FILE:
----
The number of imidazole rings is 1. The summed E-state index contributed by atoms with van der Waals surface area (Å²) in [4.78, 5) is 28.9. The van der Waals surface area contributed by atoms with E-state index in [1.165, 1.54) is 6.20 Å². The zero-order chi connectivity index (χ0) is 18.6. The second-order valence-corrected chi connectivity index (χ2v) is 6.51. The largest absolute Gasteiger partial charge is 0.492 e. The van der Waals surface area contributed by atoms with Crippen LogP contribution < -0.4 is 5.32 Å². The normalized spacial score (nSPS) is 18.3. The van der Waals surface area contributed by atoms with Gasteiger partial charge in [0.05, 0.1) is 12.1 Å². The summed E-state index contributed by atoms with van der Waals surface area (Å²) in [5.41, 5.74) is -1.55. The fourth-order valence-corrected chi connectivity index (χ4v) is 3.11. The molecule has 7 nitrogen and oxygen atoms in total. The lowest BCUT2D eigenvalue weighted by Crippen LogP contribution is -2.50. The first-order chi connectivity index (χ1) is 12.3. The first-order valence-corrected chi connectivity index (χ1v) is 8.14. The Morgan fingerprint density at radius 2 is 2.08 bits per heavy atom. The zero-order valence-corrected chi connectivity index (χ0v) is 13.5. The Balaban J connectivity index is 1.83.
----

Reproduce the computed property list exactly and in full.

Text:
The number of imidazole rings is 1. The summed E-state index contributed by atoms with van der Waals surface area (Å²) in [4.78, 5) is 28.9. The van der Waals surface area contributed by atoms with E-state index in [1.165, 1.54) is 6.20 Å². The zero-order chi connectivity index (χ0) is 18.6. The second-order valence-corrected chi connectivity index (χ2v) is 6.51. The largest absolute Gasteiger partial charge is 0.492 e. The van der Waals surface area contributed by atoms with Crippen LogP contribution < -0.4 is 5.32 Å². The normalized spacial score (nSPS) is 18.3. The van der Waals surface area contributed by atoms with Gasteiger partial charge in [0.05, 0.1) is 12.1 Å². The summed E-state index contributed by atoms with van der Waals surface area (Å²) in [5.41, 5.74) is -1.55. The fourth-order valence-corrected chi connectivity index (χ4v) is 3.11. The molecule has 7 nitrogen and oxygen atoms in total. The lowest BCUT2D eigenvalue weighted by Crippen LogP contribution is -2.50. The first-order chi connectivity index (χ1) is 12.3. The first-order valence-corrected chi connectivity index (χ1v) is 8.14. The Morgan fingerprint density at radius 2 is 2.08 bits per heavy atom. The zero-order valence-corrected chi connectivity index (χ0v) is 13.5. The Balaban J connectivity index is 1.83.